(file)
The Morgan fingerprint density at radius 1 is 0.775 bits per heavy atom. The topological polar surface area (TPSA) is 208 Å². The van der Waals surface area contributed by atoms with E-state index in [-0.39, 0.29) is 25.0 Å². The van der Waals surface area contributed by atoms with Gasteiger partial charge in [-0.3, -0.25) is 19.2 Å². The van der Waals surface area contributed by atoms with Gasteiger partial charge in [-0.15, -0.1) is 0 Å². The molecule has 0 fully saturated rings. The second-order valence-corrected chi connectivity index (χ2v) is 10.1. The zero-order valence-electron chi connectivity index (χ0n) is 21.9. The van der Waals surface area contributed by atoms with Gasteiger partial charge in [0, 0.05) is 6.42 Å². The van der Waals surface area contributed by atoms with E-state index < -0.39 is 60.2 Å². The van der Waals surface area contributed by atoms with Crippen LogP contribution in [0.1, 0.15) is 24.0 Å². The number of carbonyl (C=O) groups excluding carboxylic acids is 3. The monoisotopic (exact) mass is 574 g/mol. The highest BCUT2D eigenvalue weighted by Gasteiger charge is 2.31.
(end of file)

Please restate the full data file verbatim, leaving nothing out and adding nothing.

The Morgan fingerprint density at radius 1 is 0.775 bits per heavy atom. The topological polar surface area (TPSA) is 208 Å². The van der Waals surface area contributed by atoms with E-state index in [-0.39, 0.29) is 25.0 Å². The van der Waals surface area contributed by atoms with Gasteiger partial charge in [-0.3, -0.25) is 19.2 Å². The van der Waals surface area contributed by atoms with Gasteiger partial charge in [-0.15, -0.1) is 0 Å². The molecule has 0 fully saturated rings. The second-order valence-corrected chi connectivity index (χ2v) is 10.1. The zero-order valence-electron chi connectivity index (χ0n) is 21.9. The van der Waals surface area contributed by atoms with Gasteiger partial charge in [0, 0.05) is 6.42 Å². The van der Waals surface area contributed by atoms with E-state index < -0.39 is 60.2 Å². The van der Waals surface area contributed by atoms with Crippen LogP contribution in [0.1, 0.15) is 24.0 Å². The number of carbonyl (C=O) groups excluding carboxylic acids is 3. The monoisotopic (exact) mass is 574 g/mol. The highest BCUT2D eigenvalue weighted by Gasteiger charge is 2.31.